Immobilization Methods for Binding Polyoxometalates onto Surfaces for Water Splitting Applications Open Access

Wilkening, Sarah Marie Lauinger (2017)

Permanent URL: https://etd.library.emory.edu/concern/etds/wh246t01z?locale=en
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Abstract

Photoelectrochemical conversion of solar light into hydrogen fuel through water splitting is the technological pathway to fuel with low or no CO2 emissions. The water oxidation half reaction of water splitting requires a durable and efficient catalyst. All-inorganic polyoxometalate (POM) water oxidation catalysts (WOCs) are oxidatively, hydrolytically and thermally stable, and can aid in the multi-electron process required to split water. Homogenous POM WOCs have been studied in a variety of conditions with photosensitizers and sacrificial electron acceptors and are becoming more understood; however, these homogenous catalysts behave differently when bound to a surface. Cost-effective thin-film and nanoparticle semiconductor materials are optimal photoelectrochemical materials that, when combined with POM WOCs, are a potential new hybrid material for water splitting systems.

The general goals of this thesis are to (1) immobilized POM WOCs onto light absorbing surfaces for solar-driven water oxidation; (2) stabilize the POM WOC on the light absorbing surface using an atomic layer deposition protection layer; (3) electrochemically evaluate the stability of these species when immobilized via silylation on metal oxide surfaces or via Nafion on glassy carbon electrodes; and (4) evaluate the stability of these homogenous species through early-time kinetic measurements of oxygen generation and oxidant consumption.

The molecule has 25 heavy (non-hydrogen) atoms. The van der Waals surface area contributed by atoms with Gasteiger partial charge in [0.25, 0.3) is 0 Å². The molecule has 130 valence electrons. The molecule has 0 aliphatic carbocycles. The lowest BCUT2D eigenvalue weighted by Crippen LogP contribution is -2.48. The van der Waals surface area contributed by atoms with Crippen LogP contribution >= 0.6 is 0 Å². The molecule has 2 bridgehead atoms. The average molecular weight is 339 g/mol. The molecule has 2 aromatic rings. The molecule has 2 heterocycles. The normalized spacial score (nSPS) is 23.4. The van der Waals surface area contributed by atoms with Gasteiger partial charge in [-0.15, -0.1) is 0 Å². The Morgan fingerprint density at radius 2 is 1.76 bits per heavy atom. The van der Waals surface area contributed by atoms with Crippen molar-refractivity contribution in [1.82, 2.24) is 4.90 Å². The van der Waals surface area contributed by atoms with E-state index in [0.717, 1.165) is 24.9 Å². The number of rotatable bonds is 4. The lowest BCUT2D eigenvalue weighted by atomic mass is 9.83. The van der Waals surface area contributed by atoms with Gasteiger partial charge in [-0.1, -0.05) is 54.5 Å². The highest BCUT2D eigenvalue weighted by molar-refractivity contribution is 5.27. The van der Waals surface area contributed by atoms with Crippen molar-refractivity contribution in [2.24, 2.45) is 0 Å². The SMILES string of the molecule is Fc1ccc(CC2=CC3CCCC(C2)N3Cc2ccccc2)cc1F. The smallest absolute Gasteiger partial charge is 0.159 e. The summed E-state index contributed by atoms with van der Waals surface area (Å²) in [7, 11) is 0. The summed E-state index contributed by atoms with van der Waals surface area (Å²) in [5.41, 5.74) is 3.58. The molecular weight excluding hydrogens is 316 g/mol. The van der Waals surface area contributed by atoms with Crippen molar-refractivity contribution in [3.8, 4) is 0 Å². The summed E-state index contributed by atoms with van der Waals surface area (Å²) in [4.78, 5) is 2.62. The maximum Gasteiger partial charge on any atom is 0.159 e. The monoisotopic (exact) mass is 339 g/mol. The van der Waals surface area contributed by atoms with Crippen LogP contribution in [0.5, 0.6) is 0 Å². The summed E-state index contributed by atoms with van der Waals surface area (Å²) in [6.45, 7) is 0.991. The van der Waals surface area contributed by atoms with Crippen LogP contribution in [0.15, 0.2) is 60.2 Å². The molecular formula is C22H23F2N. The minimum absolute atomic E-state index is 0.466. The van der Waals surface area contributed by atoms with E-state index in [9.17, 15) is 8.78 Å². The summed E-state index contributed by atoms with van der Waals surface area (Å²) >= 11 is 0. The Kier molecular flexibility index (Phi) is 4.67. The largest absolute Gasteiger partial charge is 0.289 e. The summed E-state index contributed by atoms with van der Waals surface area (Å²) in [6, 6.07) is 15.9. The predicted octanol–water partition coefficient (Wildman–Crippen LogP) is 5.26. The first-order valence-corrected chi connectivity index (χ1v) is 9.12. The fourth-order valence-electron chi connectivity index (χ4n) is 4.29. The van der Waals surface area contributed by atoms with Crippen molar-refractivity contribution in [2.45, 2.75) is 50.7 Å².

Prior to this work, immobilization techniques resulted in little POM WOC stability on the surface. The first part of this thesis discloses the silylation technique which results in high surface coverage of the POM while maintaining water oxidation activity. In the follow-up research, the immobilized POM is further stabilized with nanometers of protection using atomic layer deposition (ALD). The end of the thesis reports on the early-time kinetic studies by light-driven oxygen generation combined with oxidant consumption of several POM WOCs and the stability assessment of an electrocatalyst immobilized on glassy carbon electrodes for water oxidation.

Table of Contents

Chapter 1: Background of Photocatalysts and Water Oxidation Catalysts

1.1 Introduction and Outlook

1.2 Photocatalysis

1.3 Water Splitting and Challenges in Solar Energy Generation

1.4 Hydrogen Evolution Reaction Catalysts

1.5 Oxygen Evolution Reaction Catalysts

1.6 Overview of Polyoxometalate Chemistry for Solar Fuels

1.7 Heterogenized Systems with POMs

1.8 Goal of This Work

1.9 References

Chapter 2: Immobilization of Polyoxometalate Water Oxidation Catalysts onto Titanium Dioxide

2.1 Abstract

2.2 Introduction

2.3 Experimental

2.4 Results and Discussion

2.5 Conclusion

2.6 References

Chapter 3: Stabilization of Polyoxometalate Water Oxidation Catalysts onto Hematite Using Atomic Layer Deposition

3.1 Abstract

3.2 Introduction

3.3 Experimental

3.4 Results and Discussion

3.5 Conclusion

3.6 References

Chapter 4: Stability Assessment of Water Oxidation Catalysts and Conclusions

4.1 Abstract

4.2 Introduction

4.3 Experimental

4.4 Results and Discussion

4.5 Conclusion

4.6 References

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